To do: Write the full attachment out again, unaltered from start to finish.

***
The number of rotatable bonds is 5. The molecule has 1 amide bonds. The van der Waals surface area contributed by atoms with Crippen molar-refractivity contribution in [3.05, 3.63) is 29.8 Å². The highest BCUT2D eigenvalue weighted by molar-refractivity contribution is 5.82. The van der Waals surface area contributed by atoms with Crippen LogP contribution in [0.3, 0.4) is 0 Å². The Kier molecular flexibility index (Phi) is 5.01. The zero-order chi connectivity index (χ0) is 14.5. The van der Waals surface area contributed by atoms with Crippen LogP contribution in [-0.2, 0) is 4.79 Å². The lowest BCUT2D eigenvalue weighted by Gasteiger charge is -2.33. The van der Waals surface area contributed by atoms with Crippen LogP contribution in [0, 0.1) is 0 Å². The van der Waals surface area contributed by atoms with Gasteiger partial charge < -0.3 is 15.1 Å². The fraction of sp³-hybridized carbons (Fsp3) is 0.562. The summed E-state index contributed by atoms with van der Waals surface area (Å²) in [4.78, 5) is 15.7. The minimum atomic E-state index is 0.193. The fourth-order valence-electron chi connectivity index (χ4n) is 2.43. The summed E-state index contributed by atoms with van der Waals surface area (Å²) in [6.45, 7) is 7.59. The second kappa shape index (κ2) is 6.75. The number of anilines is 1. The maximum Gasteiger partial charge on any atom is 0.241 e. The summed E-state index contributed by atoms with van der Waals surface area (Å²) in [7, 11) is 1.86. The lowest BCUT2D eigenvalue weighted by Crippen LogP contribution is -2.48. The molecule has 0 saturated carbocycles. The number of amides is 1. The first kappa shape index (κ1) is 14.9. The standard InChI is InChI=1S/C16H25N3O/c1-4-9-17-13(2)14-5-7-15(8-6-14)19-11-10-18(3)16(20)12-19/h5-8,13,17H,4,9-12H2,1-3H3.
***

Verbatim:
The number of rotatable bonds is 5. The molecule has 1 amide bonds. The van der Waals surface area contributed by atoms with Crippen molar-refractivity contribution in [3.05, 3.63) is 29.8 Å². The highest BCUT2D eigenvalue weighted by molar-refractivity contribution is 5.82. The van der Waals surface area contributed by atoms with Crippen LogP contribution in [0.3, 0.4) is 0 Å². The Kier molecular flexibility index (Phi) is 5.01. The zero-order chi connectivity index (χ0) is 14.5. The van der Waals surface area contributed by atoms with Crippen LogP contribution in [-0.2, 0) is 4.79 Å². The lowest BCUT2D eigenvalue weighted by Gasteiger charge is -2.33. The van der Waals surface area contributed by atoms with Crippen LogP contribution in [0, 0.1) is 0 Å². The van der Waals surface area contributed by atoms with Gasteiger partial charge < -0.3 is 15.1 Å². The fraction of sp³-hybridized carbons (Fsp3) is 0.562. The summed E-state index contributed by atoms with van der Waals surface area (Å²) in [4.78, 5) is 15.7. The minimum atomic E-state index is 0.193. The fourth-order valence-electron chi connectivity index (χ4n) is 2.43. The summed E-state index contributed by atoms with van der Waals surface area (Å²) in [6.45, 7) is 7.59. The second kappa shape index (κ2) is 6.75. The number of anilines is 1. The maximum Gasteiger partial charge on any atom is 0.241 e. The summed E-state index contributed by atoms with van der Waals surface area (Å²) in [7, 11) is 1.86. The lowest BCUT2D eigenvalue weighted by Crippen LogP contribution is -2.48. The molecule has 0 saturated carbocycles. The number of amides is 1. The first kappa shape index (κ1) is 14.9. The standard InChI is InChI=1S/C16H25N3O/c1-4-9-17-13(2)14-5-7-15(8-6-14)19-11-10-18(3)16(20)12-19/h5-8,13,17H,4,9-12H2,1-3H3.